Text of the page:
My first, regardless of the fact that it included
I debated returning. Why bludgeon myself with such patent unpleasantness again? But I’d not seen the Uffizi, the Bargello, the David. I gritted my teeth, stoked my inherent stubbornness, and returned, prepared to endure any unpleasantness to see the artists I’d loved my entire life.
And wound up in a place and with people who were as perfectly suited to my views and desires as my first trip was- not.
So my first tip? Stay at the Hotel Sampaoli with the brothers Caponi. Leonardo and Ricardo are erudite, good-humored, fiercely principled, and eloquent, brilliant conversationalists- in both English and Italian. They also, not-so-incidentally, run an excellent hotel: clean, comfortable, quiet, efficient. And, as I said, filled with cultured, informed, passionately opinionated conversation, if you want it. (In point of fact it was Orsanmichele that broke the ice between Leonardo and I as soon as I was through his door: “You know Orsanmichele?” Puzzled look. “Yes- former granary turned Medici church, no? Sculptures by Verrochio, Donatello, and Ghiberti?” A long impenetrable stare. “Si. Allora. Come here. Sit down.”)
Which leads to my second tip: Don’t ask Leonardo, Francesca, or Ricardo- hell, any Fiorentino- about the Trevi Fountain. (Yes, this really happened- and, I wince to say, it was an American. Leonardo informs me that it happens on a fairly regular basis.) What this really translates into is “do your homework”, which is the best general travel trip I can give anybody. You’re spending pots of money to get to, and then see, another place- learn about where you’re going, what’s there, and why it’s important to the world. It doesn’t take that long, and will make all the difference to what you see and how it stays with you.
Third tip: Don’t spend all your time shopping. This is another piece of good general advice. Even for those who love to shop- and believe me, Bea is one of those people; I spent more time shopping during the ten days we traveled together than I’d spend in a month and a half of my normal life- there are far better and more interesting things to do. While I bought Florentine leather, Venetian glass, fans, and museum books along the way... stuff is fungible. And all of the above are just that: stuff. Ultimately, you can get it anywhere.
Art, architecture, conversations with natives, espresso or wine or mountain air drunk in along with different views of the place in which you find yourself- these are the things that are unique and irreplaceable, the things which if missed in a given place are not obtainable anyplace else. Treat yourself to them. They, unlike the gorgeous leather belts and purses, the shimmering silver-and-gold glass, will stay with you as long as you have a mind with which to recall them.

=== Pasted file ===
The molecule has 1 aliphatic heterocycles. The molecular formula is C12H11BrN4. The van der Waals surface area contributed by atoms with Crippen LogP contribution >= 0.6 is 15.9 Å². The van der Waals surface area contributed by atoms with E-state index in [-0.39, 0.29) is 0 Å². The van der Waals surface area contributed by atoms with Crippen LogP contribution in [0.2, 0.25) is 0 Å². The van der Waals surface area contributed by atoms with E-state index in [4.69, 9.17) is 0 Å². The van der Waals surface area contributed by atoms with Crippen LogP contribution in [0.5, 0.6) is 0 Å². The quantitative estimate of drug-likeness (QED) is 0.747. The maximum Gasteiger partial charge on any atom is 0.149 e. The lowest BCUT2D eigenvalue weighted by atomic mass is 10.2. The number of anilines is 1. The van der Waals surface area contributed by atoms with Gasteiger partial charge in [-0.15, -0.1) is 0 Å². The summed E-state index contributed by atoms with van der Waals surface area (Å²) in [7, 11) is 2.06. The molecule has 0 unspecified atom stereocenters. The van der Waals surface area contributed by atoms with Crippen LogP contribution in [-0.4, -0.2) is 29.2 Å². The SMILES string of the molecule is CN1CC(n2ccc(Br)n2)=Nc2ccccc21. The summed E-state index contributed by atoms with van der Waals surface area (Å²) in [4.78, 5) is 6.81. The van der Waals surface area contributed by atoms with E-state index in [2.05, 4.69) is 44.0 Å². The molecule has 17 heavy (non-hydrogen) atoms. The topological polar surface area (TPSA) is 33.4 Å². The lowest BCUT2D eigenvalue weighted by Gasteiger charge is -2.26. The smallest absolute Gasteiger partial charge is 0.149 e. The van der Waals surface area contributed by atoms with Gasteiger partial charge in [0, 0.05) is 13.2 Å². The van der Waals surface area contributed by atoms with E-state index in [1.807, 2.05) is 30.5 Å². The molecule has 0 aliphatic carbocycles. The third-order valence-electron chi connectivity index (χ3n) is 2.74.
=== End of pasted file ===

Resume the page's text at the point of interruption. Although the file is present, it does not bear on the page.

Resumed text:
Fourth tip: Walk. I’ve already gone on about public transportation in Firenze, and yes, I was there in summer, but the truth is that it’s a very small city, and no matter what the weather you’re going to see more twisting, cobbled alleys fronting improbable palaces and prisons-turned-museums, more jewelry stores spilling into each other on the Ponte Vecchio, walking, than you will any other way. So what if you’ll sweat? Wear antiperspirant, drink enough water, carry some baby wipes, and deal with it. Yeah, it’s plebian. It’s also the best way to see
Fifth tip: Listen. Listen well. Fiorentine Italian- the gorgeous, pure Tuscan dialect- is unequaled; peerlessly beautiful, it is singular in the fact that it was chosen as the standard for Italian based solely on the loveliness of its sound. Dante Alighieri’s title of Pater Patriae- Father of the Country- is based on his popularization of Tuscan Italian in his Commedia (later dubbed Divina by Boccaccio). It is, quite possibly, the most ravishing language in existence, and it flows freely all around you.
Sixth tip (coffee lovers only): A doppio espresso macchiato in
Most of the rest of my “tips” are actually observations from specific places I went in
I would say that
That seeing Firenze only for its shopping is like seeing the
That its palaces and castles are significant not for what they look like but for the opulence of the genius and artistry that they contain. That the grace and allure of the city lies in its anchoring in a past in which it changed the world. And for a time, dominated it.
That if you look carefully and well, what you see will shift your definition of beauty, of power, of achievement, of wealth. And that no matter how much you see, once you truly behold what Firenze offers you will never be able to see enough.
That’s what I’d say. But just to start.